Tuesday, 16 February 2016

Mo Jupp - latest work

 Mo Jupp

at the Oxford Ceramics Gallery.
'I have tried to be true to my vision of ceramics as an art form. I make with intention, to make clear an idea'. 
During a career that spans 50 years Mo Jupp has developed an unmistakable idiosyncratic style. The clay helmets of the 1970s were superseded by elongated human figures, pared back to their very essence.
While he was studying at Camberwell, Jupp encountered archaic figurative forms, such as the Cycladic figurines admired by his tutor Hans Coper and ancient Cypriot statuettes in London's museums. These influenced his work: 'My aim is to be able to make a figure as powerful as the Cycladic form. One that looks as important'.
You can see more of his work here

Terracotta figure seated in armchair

Black figure seated on low plinth, white base


Leant over cross legged terracotta figure

Terracotta figure on stool, white base

 a different view

Black figure lying down on black base

Terracotta figure in black chair, white base

Kneeling terracotta figure, white base

Seated terracotta figure, black base

Terracotta helmets

Black figure sat on box

Peach figure sat on terracotta base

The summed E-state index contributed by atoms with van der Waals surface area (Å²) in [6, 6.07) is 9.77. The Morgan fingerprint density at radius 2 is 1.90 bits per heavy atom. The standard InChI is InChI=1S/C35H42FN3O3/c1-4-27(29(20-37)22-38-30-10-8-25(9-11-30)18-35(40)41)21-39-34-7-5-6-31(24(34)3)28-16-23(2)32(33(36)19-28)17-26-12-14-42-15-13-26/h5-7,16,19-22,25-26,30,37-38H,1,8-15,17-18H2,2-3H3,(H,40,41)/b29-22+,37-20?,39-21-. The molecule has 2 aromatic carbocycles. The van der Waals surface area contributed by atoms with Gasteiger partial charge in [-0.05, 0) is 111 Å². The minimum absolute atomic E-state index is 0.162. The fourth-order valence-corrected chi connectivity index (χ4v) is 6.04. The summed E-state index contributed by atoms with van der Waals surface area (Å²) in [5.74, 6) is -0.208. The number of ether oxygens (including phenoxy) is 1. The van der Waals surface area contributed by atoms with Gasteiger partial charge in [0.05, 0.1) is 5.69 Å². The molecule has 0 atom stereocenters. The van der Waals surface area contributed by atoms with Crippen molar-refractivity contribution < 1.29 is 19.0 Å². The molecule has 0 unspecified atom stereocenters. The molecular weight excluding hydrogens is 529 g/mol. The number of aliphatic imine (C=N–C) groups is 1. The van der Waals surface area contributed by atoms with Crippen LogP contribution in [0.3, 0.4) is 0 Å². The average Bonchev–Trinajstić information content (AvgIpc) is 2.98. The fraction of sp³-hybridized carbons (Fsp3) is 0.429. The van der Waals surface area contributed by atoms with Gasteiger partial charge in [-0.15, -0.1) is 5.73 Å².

a different view.


  1. Not sure he is rivalling the Cyclades figures yet, further to go perhaps! I dislike the plinths and chairs these figures are on, seem clumsy and out of proportion. But a interesting man and a boundary pusher.

    1. A bit like Edmund de Waal's vitrines? Even though I normally don't like plinths at all, I quite like these and feel that they complement the figures well. As for the Cycladic figures, I totally agree with you Avril, he has a very long way to go. Giacometti is another influence, and again, there is no comparison. But, I do like his work and it keeps growing on me.

  2. I am and have been intrigued by Mo Jupp's figures, and attracted although with mixed feelings. I am always suspicious of men who make obviously female forms as objects - especially in this case without heads and arms. However, that aside (although it is quite a large something to push aside) I am very attracted to these. Their positions and disportments are delightful, and I think that the chairs and other supports are very much part of each whole.

    1. Like you Olga, I am tired of men who objectify women in their art and this feeling is getting stronger with time. And of course, such images are everywhere in museums and galleries. But, I do like Jupp's work, and I could see a real development since the exhibition I saw a few years ago, which is very pleasing.